March 27th, 2017, 09:54 PM
Remote DB Access
I use MySQL, but this is a general DB question...
I'd like to use the MySQL Workbench to access my MySQL server, which is on a "cloud" image of CentOS.
Currently, I'm using command line or phpMyAdmin.
But MySQL Workbench would of course run on my machine on my desk in my lovely home many zillions of miles from this cloud...
When setting up MySQL, I almost certainly said "no" when asked about remote access, but I can of course change that.
SO, the question is:
1. Is allowing remote access so I can use the MySQL Workbench application "dangerous" from a hacking standpoint?
2. Would it help if I used a non-standard port?
3. Should I perhaps open the port when I want to use the Workbench app and close the port when done (inconvenient)?
4. Is all of this too much trouble?
I've never used the Workbench application, but it's intriguing, and I wanted to see if it offers me any benefits visualizing and tuning my databases and tables...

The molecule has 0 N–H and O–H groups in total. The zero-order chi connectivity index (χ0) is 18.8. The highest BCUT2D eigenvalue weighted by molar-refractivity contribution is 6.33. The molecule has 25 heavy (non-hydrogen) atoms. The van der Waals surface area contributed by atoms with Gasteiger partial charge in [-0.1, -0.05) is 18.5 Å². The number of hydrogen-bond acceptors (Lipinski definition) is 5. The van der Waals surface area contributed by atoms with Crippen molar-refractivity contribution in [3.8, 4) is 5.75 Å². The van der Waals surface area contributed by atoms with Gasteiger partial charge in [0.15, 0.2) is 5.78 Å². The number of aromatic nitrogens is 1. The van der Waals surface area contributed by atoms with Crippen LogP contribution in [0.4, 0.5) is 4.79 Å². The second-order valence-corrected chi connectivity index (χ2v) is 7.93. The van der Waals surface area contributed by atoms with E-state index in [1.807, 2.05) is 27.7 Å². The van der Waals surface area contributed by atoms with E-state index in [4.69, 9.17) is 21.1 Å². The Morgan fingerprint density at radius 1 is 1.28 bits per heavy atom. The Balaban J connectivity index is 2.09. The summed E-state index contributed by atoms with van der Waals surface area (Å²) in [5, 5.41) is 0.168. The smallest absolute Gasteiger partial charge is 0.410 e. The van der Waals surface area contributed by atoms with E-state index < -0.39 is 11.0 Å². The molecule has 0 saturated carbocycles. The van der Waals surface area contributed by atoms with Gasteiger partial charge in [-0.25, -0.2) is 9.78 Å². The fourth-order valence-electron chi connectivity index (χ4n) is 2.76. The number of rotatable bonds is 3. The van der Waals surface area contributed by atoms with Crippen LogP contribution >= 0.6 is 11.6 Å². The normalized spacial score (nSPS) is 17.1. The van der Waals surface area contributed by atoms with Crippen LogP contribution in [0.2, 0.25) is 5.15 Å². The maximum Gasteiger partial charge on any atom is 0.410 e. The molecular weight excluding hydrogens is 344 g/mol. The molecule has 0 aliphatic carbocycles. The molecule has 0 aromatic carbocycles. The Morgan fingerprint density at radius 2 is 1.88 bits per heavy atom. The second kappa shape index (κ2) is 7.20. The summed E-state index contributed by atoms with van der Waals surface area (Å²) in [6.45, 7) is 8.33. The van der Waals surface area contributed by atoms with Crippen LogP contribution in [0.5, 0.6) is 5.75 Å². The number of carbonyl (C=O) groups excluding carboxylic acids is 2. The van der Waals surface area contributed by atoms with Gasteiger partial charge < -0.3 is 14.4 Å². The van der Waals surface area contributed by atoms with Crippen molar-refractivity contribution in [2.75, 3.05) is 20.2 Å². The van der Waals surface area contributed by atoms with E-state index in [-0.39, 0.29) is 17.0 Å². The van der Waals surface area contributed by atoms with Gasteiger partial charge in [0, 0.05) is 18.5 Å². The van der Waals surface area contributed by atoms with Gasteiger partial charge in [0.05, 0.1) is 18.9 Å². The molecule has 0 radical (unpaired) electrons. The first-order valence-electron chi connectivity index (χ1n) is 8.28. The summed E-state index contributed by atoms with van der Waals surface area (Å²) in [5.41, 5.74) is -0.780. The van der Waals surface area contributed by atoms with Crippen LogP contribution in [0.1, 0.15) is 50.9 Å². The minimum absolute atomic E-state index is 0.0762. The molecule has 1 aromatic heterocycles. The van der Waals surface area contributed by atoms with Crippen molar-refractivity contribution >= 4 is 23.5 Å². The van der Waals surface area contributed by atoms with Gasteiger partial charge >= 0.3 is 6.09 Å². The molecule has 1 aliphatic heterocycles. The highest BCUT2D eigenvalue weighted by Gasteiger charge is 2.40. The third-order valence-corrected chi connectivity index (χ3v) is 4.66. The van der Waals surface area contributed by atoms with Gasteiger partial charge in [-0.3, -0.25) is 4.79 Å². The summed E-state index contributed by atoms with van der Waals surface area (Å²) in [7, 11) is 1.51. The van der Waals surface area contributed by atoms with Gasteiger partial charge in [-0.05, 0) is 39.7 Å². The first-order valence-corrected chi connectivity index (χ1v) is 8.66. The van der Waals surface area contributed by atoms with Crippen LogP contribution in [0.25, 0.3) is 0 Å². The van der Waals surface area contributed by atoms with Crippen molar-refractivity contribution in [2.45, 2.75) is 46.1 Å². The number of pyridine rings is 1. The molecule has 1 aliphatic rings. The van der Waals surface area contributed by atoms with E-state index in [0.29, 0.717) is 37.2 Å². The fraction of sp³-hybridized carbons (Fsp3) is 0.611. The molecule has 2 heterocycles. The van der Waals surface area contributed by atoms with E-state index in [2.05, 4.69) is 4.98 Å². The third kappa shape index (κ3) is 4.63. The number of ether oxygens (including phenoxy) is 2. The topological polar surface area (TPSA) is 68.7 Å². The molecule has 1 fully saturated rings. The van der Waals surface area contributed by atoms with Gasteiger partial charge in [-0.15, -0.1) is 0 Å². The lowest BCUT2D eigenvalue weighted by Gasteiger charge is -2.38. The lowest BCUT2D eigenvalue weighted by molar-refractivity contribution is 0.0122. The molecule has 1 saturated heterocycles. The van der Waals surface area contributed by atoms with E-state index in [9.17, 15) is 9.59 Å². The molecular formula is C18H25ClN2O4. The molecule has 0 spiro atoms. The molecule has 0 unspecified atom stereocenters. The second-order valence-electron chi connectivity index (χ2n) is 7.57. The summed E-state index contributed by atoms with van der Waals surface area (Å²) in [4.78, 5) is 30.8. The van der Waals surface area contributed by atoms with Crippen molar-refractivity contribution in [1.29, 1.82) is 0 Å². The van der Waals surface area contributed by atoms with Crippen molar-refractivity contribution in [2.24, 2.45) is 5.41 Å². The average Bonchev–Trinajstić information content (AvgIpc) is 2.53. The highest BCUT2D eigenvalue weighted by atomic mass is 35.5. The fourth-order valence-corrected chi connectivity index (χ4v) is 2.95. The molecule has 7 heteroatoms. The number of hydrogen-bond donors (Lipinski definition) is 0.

- Thanks, Arty...
March 28th, 2017, 03:24 PM
1) If you open up something, then it will lower the security at some point.
2) It might be able to stop something, but a port is still open.
3) I would say that depend at how much you need it open.
4) Maybe you should decide why you want to use Workbench instead of command line or phpMyAdmin.
No matter how you want to access the data remotely, with phpMyAdmin or something else, you still require a port open; so just looking at that part only - "it is the same".
One way to improve the security, is to only allow access from a specific IP.
You say you can use command line? How do you get access by that?
Have you considered any form of VPN connection, if possible?
March 29th, 2017, 06:29 PM
I have root access / terminal access. I use sudo when I need root, of course.
No. Guess I should learn how...
March 30th, 2017, 03:46 AM
Are you using SSH? MySQL Workbench can use it to connect.
You can also do that manually. Use port forwarding to create a tunnel over SSH: pick a port on your computer and "map" that to the MySQL server.
Example: with command-line ssh, mapping port 9000 to the server's own 3306 would be
Or if you're connecting to a different server that isn't running MySQL but has access to the one that is (say, 10.0.0.123),
ssh [options...] -i /path/to/key.pem -L 9000:localhost:3306 user@host
With Putty the options are in Connection > SSH > Tunnels, and it's a "local" forward.
ssh [options...] -i /path/to/key.pem -L 9000:10.0.0.123:3306 user@host
Last edited by requinix; March 30th, 2017 at 03:49 AM.